DOL Proposes Regulations to Increase FLSA Salary Level
Since 2004, the salary-basis test for determining an employee’s exempt status under the Fair Labor Standards Act has been fixed at $455 per week. The U.S. Department of Labor issued regulations that were set to go into effect in 2016, and which would have more than doubled the salary threshold (to $913 per week). But these regulations were challenged and ultimately put on hold by a Texas federal court.
Yesterday (March 7, 2019), the DOL issued a new Notice of Proposed Rulemaking to again address this issue. This proposal would increase the salary threshold to $679 per week ($35,308 annually)—a significant increase. This means overtime pay would be available to employees falling below this threshold, even if they meet the duties test to be considered exempt.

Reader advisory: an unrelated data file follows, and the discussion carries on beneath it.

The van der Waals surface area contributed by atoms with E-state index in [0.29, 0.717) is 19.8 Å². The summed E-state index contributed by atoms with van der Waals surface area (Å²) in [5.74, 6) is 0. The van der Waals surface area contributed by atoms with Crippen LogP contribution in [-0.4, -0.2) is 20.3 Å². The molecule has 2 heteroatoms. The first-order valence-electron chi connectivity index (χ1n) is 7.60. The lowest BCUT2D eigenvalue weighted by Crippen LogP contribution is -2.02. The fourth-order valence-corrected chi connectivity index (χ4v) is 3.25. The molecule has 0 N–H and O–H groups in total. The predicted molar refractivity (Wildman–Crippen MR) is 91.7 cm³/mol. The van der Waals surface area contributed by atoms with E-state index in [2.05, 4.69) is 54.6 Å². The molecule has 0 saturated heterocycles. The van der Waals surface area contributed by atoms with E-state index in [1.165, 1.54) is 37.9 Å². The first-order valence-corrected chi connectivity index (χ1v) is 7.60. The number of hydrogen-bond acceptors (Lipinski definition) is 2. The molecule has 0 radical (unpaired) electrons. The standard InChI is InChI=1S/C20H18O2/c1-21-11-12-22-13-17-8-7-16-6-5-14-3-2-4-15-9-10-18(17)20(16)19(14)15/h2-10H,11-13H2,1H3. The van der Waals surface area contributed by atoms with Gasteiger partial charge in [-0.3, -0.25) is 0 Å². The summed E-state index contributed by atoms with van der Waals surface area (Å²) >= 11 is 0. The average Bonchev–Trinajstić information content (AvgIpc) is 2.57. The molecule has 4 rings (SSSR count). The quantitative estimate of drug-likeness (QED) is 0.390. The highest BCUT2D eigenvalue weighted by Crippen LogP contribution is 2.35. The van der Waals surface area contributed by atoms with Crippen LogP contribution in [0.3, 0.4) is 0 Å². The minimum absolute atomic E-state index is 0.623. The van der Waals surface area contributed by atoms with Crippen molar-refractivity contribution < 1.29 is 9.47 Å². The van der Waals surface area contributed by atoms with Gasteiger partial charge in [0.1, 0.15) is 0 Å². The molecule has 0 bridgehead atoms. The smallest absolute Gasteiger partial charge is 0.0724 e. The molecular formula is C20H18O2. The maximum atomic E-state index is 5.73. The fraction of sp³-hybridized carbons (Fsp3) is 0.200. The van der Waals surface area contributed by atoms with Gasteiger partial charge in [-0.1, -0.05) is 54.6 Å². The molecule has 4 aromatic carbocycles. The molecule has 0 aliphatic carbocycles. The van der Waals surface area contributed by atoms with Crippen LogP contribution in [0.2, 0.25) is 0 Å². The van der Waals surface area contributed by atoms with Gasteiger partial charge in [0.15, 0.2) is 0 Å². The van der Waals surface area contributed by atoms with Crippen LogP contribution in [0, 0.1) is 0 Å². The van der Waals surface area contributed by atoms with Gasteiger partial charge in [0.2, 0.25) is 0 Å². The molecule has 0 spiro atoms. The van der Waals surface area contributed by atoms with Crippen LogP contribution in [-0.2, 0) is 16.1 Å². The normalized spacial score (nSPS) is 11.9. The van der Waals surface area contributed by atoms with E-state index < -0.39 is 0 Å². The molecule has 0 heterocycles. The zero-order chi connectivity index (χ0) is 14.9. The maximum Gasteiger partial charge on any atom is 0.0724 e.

And, in addition to raising the overtime thresholds, the proposal includes the following proposed changes:
- It would increase the total annual compensation requirement for “highly compensated employees” from the currently-enforced level of $100,000 to $147,414 per year.
- It would allow employers to use nondiscretionary bonuses and incentive payments (i.e. commissions) paid annually or frequently to satisfy 10 percent of the standard salary level.
But the DOL did not take this opportunity to propose any modifications to the duties test.
There is a 60-day comment period for these regulations.
Please contact our Labor and Employment team with questions or to see how we can assist your company with FLSA compliance issues.
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